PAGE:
A recent experience literally made me stop in my tracks in disbelief. While on my nightly walk, I noticed a group of grade school children arguing in a neighbor’s yard. Their voices boomed with anger as they stood face to face poised for physical combat. Unmistakably, a line had been drawn about something and no one was willing to back off.
The rage escalated until a parent stepped out of the house. At the sight of the parent, half of the kids scattered in all directions. I was waiting for the parent to tell the kids to cut it out when the unbelievable happened. The parent launched verbal attacks at those fleeing. Following her lead, the remaining kids bellowed obscenities until the runners were out of sight.
Civility – oh civility, where have you gone?
Situation like this are happening all too frequently these days. Local, national, and international news cover daily incidents of civil unrest and disobedience. If one was to keep score, it would appear that opposition has replaced kindness in the world’s arena. As a parent, this really concerns me and has me asking, “Is civility really out of style?”
What exactly is civility? The dictionary definition tells us that it involves formal politeness and courtesy in behavior or speech. In my humble opinion, three words need to be added at the end; in all situations. Civility is the ability to stay mannerly and cultured at all times; when the circumstances are calm and in the face of conflict.
Civility is also a foundation for charity. It is another important virtue that helps us keep God’s second great commandment; to love one another. Civility is the application of respect, manners and brotherly love – especially when people do not see eye to eye.
Most parents would agree that children should be civil most of the time. Unfortunately, there is a growing number of parents who think it is okay to cast manners aside if a situation is heated and disagreement happens. They think this is how you stand your ground and make your point. So, in the face of conflict, they adopt the “eye for an eye – a tooth for a tooth” philosophy that says fight with everything you have when you feel belittled, threatened or disadvantaged.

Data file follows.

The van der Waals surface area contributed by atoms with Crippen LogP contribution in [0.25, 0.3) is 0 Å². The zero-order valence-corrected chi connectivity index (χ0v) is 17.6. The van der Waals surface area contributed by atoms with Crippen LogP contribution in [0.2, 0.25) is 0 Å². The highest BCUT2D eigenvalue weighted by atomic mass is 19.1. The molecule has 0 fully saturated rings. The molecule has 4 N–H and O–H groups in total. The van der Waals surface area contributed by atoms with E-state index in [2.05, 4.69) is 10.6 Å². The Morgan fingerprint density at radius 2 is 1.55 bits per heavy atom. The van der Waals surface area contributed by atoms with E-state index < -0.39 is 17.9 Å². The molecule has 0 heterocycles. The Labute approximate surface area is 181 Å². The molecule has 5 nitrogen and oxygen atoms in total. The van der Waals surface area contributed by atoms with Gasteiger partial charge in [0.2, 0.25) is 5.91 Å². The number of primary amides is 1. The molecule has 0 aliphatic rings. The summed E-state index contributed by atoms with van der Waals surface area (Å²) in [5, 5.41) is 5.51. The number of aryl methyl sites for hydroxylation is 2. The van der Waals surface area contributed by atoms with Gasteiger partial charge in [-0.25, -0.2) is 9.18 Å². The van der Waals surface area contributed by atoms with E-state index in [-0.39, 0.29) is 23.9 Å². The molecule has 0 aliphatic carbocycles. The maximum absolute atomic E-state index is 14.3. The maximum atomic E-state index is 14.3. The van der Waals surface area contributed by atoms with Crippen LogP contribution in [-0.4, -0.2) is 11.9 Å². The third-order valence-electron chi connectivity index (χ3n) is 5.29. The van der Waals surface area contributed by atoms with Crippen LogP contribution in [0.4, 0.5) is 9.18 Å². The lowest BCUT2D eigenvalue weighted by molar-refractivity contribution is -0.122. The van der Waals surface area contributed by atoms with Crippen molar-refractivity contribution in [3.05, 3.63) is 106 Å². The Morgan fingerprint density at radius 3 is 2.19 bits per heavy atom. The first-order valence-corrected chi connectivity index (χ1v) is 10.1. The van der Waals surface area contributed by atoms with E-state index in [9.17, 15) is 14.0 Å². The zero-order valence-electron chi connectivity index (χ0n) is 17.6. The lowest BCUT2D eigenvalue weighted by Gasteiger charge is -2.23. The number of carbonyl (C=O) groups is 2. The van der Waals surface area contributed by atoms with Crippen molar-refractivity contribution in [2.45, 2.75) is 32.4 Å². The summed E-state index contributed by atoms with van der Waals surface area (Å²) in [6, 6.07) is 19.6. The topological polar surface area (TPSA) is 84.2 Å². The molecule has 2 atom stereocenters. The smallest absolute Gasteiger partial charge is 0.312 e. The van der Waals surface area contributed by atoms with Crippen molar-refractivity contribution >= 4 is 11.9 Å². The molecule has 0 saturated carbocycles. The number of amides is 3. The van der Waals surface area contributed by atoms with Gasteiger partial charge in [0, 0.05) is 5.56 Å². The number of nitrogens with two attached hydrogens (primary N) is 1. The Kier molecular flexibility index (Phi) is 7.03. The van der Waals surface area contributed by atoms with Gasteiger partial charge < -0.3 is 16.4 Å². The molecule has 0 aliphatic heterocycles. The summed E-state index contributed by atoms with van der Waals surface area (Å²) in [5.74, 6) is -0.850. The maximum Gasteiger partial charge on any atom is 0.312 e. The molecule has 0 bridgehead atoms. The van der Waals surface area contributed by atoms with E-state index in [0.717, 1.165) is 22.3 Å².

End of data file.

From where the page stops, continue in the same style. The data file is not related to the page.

How can we expect children to be respectful when parents and other adults lose their ability to discuss their differences and listen past their presumptions? Each time parents engage in or encourage combative speech or react with anger when a disagreement surfaces, they teach the next generation to do the same. This may be the reason that civility is becoming a lost art.
I have to believe that the majority of us long for the return of civility and politeness. And, I hang on to the hope that parents would rather raise civilians than combatants. If this assumption is true, then parents need to teach their children that they are strong and how weak when they listen to someone with a different viewpoint. Nor are they “giving in” when they interact with someone who they think is seriously wrong. Nor should they be fearful for presenting their own position calmly in a measured voice.
The best way to return to civility is through parental modeling that follows a I do – we do – you do format. When parents expect and model civility in all situations (I do) they teach their children to follow in their footsteps (we do). Over time, the children will naturally develop the habit to be civil (you do).
How to Bring Civility Back
Employing the I do – we do – you do model is the challenge for the month of May. Let’s take a look at how you can integrate this into your family’s life over the next 30 days.
- In the I do phase, show your children what civility looks like. Explain its importance in the home and outside the home. Show them what civility looks like by modeling and by using other examples. (Consider reading the New Testament and point out how Jesus and his disciples were civil.)
- In the we do phase, work on civility together. As a family, set up “civility” standards that everyone follows (e.g. saying please and thank you, no swearing or vulgarity, talking calmly during discussions, paying attention to the needs of others, asking questions before stating one’s position…) Once the standards are set, put them into action. Hold all family members accountable.
- In the you do phase, help your children practice civility. This is the longest phase because it takes time to make civility a habit—especially in difficult situations. Be ready to back up and repeat the I do or we do steps until civility is well established.